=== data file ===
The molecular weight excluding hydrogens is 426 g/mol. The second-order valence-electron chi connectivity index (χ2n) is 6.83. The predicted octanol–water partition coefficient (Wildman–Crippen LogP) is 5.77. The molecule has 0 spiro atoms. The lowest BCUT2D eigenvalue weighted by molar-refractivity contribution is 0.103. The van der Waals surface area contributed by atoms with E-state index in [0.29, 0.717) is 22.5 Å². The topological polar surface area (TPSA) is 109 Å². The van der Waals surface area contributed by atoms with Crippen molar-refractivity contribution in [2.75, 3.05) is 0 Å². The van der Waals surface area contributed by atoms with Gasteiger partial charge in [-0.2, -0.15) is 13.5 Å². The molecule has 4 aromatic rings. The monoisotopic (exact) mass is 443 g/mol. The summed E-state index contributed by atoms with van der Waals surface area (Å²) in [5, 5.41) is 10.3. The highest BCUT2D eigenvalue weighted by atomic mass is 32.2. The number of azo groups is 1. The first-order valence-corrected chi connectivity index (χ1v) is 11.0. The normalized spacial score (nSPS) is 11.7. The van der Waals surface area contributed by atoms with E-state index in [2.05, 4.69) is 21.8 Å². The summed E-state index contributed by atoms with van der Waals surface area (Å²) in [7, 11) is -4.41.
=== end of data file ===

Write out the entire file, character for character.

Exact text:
The molecular weight excluding hydrogens is 426 g/mol. The second-order valence-electron chi connectivity index (χ2n) is 6.83. The predicted octanol–water partition coefficient (Wildman–Crippen LogP) is 5.77. The molecule has 0 spiro atoms. The lowest BCUT2D eigenvalue weighted by molar-refractivity contribution is 0.103. The van der Waals surface area contributed by atoms with E-state index in [0.29, 0.717) is 22.5 Å². The topological polar surface area (TPSA) is 109 Å². The van der Waals surface area contributed by atoms with Crippen molar-refractivity contribution in [2.75, 3.05) is 0 Å². The van der Waals surface area contributed by atoms with Gasteiger partial charge in [-0.2, -0.15) is 13.5 Å². The molecule has 4 aromatic rings. The monoisotopic (exact) mass is 443 g/mol. The summed E-state index contributed by atoms with van der Waals surface area (Å²) in [5, 5.41) is 10.3. The highest BCUT2D eigenvalue weighted by atomic mass is 32.2. The number of azo groups is 1. The first-order valence-corrected chi connectivity index (χ1v) is 11.0. The normalized spacial score (nSPS) is 11.7. The van der Waals surface area contributed by atoms with E-state index in [2.05, 4.69) is 21.8 Å². The summed E-state index contributed by atoms with van der Waals surface area (Å²) in [7, 11) is -4.41.